//  Display up to 100 elements of Container

As we have written more ParaSail, one pattern that has come up multiple times (particularly when doing output) is the case where you have a special value to be used for the first iteration, and then the same value thereafter.  For example, presume we want to display each of the values of a Vector, separated by commas, enclosed in brackets.  A common way of doing this is to have an "Is_First" boolean value which is tested, and then set to #false, to decide whether to display the opening "[" or the separating ", ".  By using a combination of two iterators, this becomes simpler, with no extra conditionals:

    for (each V of Vec; Sep := "[" then ", ") forward loop
       Print(Sep | V);
    end loop
    Print("]")

Note that the value iterator has no "while" part, so it will continue forever to have the loop variable "Sep" bound to the value ", "; when combined with another iterator as it is in this case, the loop will end once the container iterator ends.

Nothing too magical here, but it is sometimes interesting to see a pattern like this that keeps cropping up.  The ParaSail reference manual has more details on these iterators.  The most recent manual may be found at http://parasail-lang.org .

Thursday, February 20, 2014

ParaSail Work Stealing speeds up

We are now releasing revision 5.2 of the ParaSail compiler and interpreter, which incorporates a new implementation of work stealing.  Links to both binaries and sources can be found at:

    http://parasail-lang.org

in the Documentation and Download section of the web page.

Here is the new entry in the release notes for revision 5.2:

* [rev 5.2] Re-implementation of work stealing to reduce contention between processors.  Each server now has a private double-ended queue (deque) of pico-threads, along with the shared triplet of deques which has existed before.  This produced another two times speedup (in addition to the rev 4.9 improvements), thereby speeding up execution by four times or more since rev 4.8. The main procedures for each language (ParaSail, Sparkel, etc.) have been refactored to share more common code. Allow a command-line flag "-servers nnn" to specify the number of heavy-weight server threads to use.  Default is 6. Command can also be given interactively, as "servers nnn". Interactively it only works to increase the number; there is no way to shut down servers that already have been activated.

Wednesday, February 19, 2014

Worklist Algorithms and Parallel Iterators

ParaSail has some very general parallel iterator constructs.  One of the more unusual involves the use of a continue statement to initiate a new iteration of an outer loop statement, as illustrated in this breadth-first search of a graph:

        var Seen : Array<Atomic<Boolean>, Indexed_By => Node_Id> :=
          [for I in 1 .. |DGraph.G| => Create(#false)];

       *Outer*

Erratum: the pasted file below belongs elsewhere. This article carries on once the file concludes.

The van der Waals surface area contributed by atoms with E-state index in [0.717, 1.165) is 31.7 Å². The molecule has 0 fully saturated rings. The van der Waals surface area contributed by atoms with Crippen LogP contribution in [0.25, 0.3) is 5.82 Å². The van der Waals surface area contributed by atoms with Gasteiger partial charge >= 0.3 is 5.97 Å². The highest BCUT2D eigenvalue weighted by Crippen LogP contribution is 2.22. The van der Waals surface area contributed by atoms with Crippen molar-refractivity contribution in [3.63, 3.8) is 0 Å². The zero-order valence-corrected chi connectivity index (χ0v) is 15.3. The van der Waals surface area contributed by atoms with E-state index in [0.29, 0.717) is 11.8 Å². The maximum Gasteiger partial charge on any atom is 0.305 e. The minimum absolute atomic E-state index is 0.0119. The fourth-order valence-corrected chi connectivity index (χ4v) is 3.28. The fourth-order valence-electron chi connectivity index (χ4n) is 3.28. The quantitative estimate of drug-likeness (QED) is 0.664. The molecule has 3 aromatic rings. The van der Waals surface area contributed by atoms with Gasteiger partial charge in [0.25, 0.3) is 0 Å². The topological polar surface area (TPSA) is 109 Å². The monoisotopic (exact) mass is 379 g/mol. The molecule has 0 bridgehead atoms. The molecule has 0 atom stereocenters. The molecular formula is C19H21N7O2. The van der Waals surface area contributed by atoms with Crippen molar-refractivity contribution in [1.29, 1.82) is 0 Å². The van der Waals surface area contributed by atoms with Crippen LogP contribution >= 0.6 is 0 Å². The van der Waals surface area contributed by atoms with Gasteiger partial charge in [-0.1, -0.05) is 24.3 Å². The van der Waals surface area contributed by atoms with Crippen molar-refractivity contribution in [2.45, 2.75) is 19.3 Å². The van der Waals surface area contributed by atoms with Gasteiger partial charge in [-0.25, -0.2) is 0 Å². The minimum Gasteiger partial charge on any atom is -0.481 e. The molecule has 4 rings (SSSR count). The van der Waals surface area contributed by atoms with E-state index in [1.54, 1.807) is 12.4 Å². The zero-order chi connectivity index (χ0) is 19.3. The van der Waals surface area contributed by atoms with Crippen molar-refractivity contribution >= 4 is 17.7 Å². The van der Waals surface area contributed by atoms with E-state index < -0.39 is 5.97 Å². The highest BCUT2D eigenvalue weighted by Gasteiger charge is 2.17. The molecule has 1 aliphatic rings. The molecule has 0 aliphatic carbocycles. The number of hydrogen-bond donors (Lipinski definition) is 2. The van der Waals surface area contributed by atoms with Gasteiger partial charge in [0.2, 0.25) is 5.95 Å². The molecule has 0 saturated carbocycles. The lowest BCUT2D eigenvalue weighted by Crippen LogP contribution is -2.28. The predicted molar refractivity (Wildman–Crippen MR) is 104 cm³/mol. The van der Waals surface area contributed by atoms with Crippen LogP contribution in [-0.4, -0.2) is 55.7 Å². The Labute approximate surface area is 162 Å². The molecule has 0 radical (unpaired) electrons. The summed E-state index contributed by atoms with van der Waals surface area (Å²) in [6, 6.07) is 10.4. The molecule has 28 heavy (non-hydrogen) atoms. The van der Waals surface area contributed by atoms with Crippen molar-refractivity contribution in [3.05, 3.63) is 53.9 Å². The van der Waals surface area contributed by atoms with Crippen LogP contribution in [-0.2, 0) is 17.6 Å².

for Next_Set => Root_Set loop  // Start with the initial set of roots
            for N in Next_Set concurrent loop  // Look at each node in set
                if not Value(Seen[N]) then
                    Set_Value(Seen[N], #true);
                    if Is_Desired_Node(DGraph.G[N]) then // Found a node
                        return N;
                    end if;
                    // Continue outer loop with successors of this node
                    continue loop Outer with Next_Set => DGraph.G[N].Succs;
                end if;
            end loop;
        end loop Outer;
        // No node found
        return null;

It has been a bit hard to explain what it means for an inner concurrent loop to continue an outer loop.   More recently, we have developed an alternative explanation.  The basic idea is to appeal to the notion of a worklist algorithm.  Various (sequential) algorithms are organized around the use of a list of work items to be processed, with the overall algorithm continuing until the worklist is empty, or, for a search, until an item of interest is found.  For example, the work-list approach to data flow analysis algorithms is described here:
Here is another worklist-based algorithm, for solving a constraint satisfaction problem using the Arc Consistency approach:
Finally, here is a breadth-first graph search algorithm, which uses a work queue instead of a work list:
So one way of explaining this kind of ParaSail iterator is as a built-in work-list-based iterator, where the loop keeps going until there are no more work items to process, and continue adds a new work-item to the worklist.  This approach makes it clear that such iterators can work even if there is only one physical processor available, and also suggests that the work items are not full threads of control, but rather light-weight representations of some work to be done.  This terminology of work items and work list or work queue also matches well with the terminology of the underlying work stealing scheduling mechanism in use.

We used to refer to such ParaSail's parallel iterators as a bag of threads, but now it seems easier to describe each iterator as having its own list of work items (i.e. a worklist) and the loop keeps going until the worklist is empty, or until we encounter a return or exit (aka break) statement.